It’s a funny thing, redefining one’s boundaries between the professional and the personal. As an editor, I’ve always felt that I needed to keep my identity as a disabled woman separate from my work. (More on the language politics around ‘disabled woman’ versus ‘woman with disability’ in future posts!) As a disabled woman, I know that I never would have considered editing as a career had I not needed to find a skill that brought me both passion and flexibility around my ever-present health instability.
Soooo … I have decided to bring the two into alignment. Since 2016, I have been working more in the disability sector in a range of consumer advisory groups, NDIS providers, and other informal ad hoc roles. At times, my editing has been used to assist people with disabilities (PWD) with some tasks, and I have also assisted businesses to learn more about NDIS, and the intricacies and idiosyncrasies of life with a disability in general.
Bringing these two things into one is a scary thought. I’ve held off through fear of my professional abilities being questioned, or a change in perception by those who may seek me out to work with me. Despite that, I have chosen to write more in this area because disability isn’t one-dimensional; it is intersectional. Disability affects people of all nationalities, political persuasions, religions, sexualities and genders. Therefore, it’s important to explore inherent issues, challenge the social mores, and discuss perspectives that help to inform discussions leading to richer lives, better understanding, and a lessening gap of opportunity between all people.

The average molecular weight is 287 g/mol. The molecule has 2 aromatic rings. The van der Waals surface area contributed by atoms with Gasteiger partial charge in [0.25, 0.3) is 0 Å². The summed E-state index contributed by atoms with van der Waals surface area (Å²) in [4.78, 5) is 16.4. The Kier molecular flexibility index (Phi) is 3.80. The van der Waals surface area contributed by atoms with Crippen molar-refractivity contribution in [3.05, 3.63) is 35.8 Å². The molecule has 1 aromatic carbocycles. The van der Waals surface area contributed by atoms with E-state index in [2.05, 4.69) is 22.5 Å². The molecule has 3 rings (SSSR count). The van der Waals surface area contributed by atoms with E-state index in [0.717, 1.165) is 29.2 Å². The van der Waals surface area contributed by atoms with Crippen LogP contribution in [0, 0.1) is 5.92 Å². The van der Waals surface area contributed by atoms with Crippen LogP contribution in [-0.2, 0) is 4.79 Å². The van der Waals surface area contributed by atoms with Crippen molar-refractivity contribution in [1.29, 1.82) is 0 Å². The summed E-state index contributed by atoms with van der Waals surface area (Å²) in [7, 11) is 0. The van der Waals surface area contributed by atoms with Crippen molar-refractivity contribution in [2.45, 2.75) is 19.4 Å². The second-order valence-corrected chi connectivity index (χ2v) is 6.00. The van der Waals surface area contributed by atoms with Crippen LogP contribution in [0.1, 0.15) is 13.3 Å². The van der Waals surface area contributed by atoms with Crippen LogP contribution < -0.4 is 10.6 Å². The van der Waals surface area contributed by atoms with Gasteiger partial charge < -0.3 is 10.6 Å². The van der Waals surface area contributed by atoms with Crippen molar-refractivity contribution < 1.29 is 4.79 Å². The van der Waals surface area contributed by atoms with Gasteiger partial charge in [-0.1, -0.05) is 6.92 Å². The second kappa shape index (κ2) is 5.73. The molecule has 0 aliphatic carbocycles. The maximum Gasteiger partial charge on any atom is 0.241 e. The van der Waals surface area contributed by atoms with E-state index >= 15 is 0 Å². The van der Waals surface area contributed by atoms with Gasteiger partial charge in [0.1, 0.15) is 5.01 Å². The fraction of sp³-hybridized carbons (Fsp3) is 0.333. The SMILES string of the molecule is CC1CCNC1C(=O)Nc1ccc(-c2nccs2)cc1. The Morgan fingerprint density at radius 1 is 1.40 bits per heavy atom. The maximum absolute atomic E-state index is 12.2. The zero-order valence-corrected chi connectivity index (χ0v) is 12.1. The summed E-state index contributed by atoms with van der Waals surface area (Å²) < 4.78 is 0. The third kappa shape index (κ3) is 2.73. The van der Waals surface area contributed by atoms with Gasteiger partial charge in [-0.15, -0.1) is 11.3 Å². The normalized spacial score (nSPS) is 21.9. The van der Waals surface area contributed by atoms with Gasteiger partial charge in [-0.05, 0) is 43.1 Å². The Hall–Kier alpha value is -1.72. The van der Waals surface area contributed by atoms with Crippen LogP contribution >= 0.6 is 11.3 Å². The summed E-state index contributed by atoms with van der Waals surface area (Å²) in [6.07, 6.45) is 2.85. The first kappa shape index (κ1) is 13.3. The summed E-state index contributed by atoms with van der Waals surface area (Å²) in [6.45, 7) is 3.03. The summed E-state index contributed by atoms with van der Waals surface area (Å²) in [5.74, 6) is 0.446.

I don’t, for a single second, pretend to be a voice for all PWD. I most certainly can’t claim to be someone whose opinions and views are gospel, or true for every person ‘like me’. But what I hope to achieve by creating this blog is to cover subjects both on editing and disability, and how these subjects and the development of language around them often cross over.
An editor isn’t just someone who ‘spells good’ *shudder*. We can be subject-matter experts who help others in our areas get across the right message. And how can we do that without having a feel for the field in which we choose to work? In this way, my disability may complement the authenticity and integrity of my work.
I truly relish the thought of the upcoming journey, and I invite you to join me and read along. I hope it leads to greater learning and fantastic discussions for all of us!